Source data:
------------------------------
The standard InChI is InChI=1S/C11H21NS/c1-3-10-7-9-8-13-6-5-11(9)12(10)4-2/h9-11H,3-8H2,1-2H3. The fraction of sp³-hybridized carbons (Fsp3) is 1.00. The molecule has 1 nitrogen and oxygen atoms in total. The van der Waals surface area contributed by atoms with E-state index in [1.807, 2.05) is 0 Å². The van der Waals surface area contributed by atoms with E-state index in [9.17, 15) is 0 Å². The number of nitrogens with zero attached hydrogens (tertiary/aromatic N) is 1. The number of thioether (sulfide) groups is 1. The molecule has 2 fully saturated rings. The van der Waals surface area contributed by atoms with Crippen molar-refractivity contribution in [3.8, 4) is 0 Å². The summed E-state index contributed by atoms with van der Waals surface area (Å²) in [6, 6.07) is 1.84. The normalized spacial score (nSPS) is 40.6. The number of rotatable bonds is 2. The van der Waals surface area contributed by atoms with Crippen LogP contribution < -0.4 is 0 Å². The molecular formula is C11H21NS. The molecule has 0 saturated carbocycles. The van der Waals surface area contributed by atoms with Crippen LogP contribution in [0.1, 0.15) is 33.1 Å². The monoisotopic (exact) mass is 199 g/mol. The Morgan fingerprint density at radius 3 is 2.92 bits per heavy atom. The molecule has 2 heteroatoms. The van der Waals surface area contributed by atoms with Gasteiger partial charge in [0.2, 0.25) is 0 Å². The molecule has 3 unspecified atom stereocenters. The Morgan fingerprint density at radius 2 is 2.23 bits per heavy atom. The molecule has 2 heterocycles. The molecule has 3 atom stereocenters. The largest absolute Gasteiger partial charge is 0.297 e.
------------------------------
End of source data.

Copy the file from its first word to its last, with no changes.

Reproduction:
The standard InChI is InChI=1S/C11H21NS/c1-3-10-7-9-8-13-6-5-11(9)12(10)4-2/h9-11H,3-8H2,1-2H3. The fraction of sp³-hybridized carbons (Fsp3) is 1.00. The molecule has 1 nitrogen and oxygen atoms in total. The van der Waals surface area contributed by atoms with E-state index in [1.807, 2.05) is 0 Å². The van der Waals surface area contributed by atoms with E-state index in [9.17, 15) is 0 Å². The number of nitrogens with zero attached hydrogens (tertiary/aromatic N) is 1. The number of thioether (sulfide) groups is 1. The molecule has 2 fully saturated rings. The van der Waals surface area contributed by atoms with Crippen molar-refractivity contribution in [3.8, 4) is 0 Å². The summed E-state index contributed by atoms with van der Waals surface area (Å²) in [6, 6.07) is 1.84. The normalized spacial score (nSPS) is 40.6. The number of rotatable bonds is 2. The van der Waals surface area contributed by atoms with Crippen LogP contribution < -0.4 is 0 Å². The molecular formula is C11H21NS. The molecule has 0 saturated carbocycles. The van der Waals surface area contributed by atoms with Crippen LogP contribution in [0.1, 0.15) is 33.1 Å². The monoisotopic (exact) mass is 199 g/mol. The Morgan fingerprint density at radius 3 is 2.92 bits per heavy atom. The molecule has 2 heteroatoms. The van der Waals surface area contributed by atoms with Gasteiger partial charge in [0.2, 0.25) is 0 Å². The molecule has 3 unspecified atom stereocenters. The Morgan fingerprint density at radius 2 is 2.23 bits per heavy atom. The molecule has 2 heterocycles. The molecule has 3 atom stereocenters. The largest absolute Gasteiger partial charge is 0.297 e.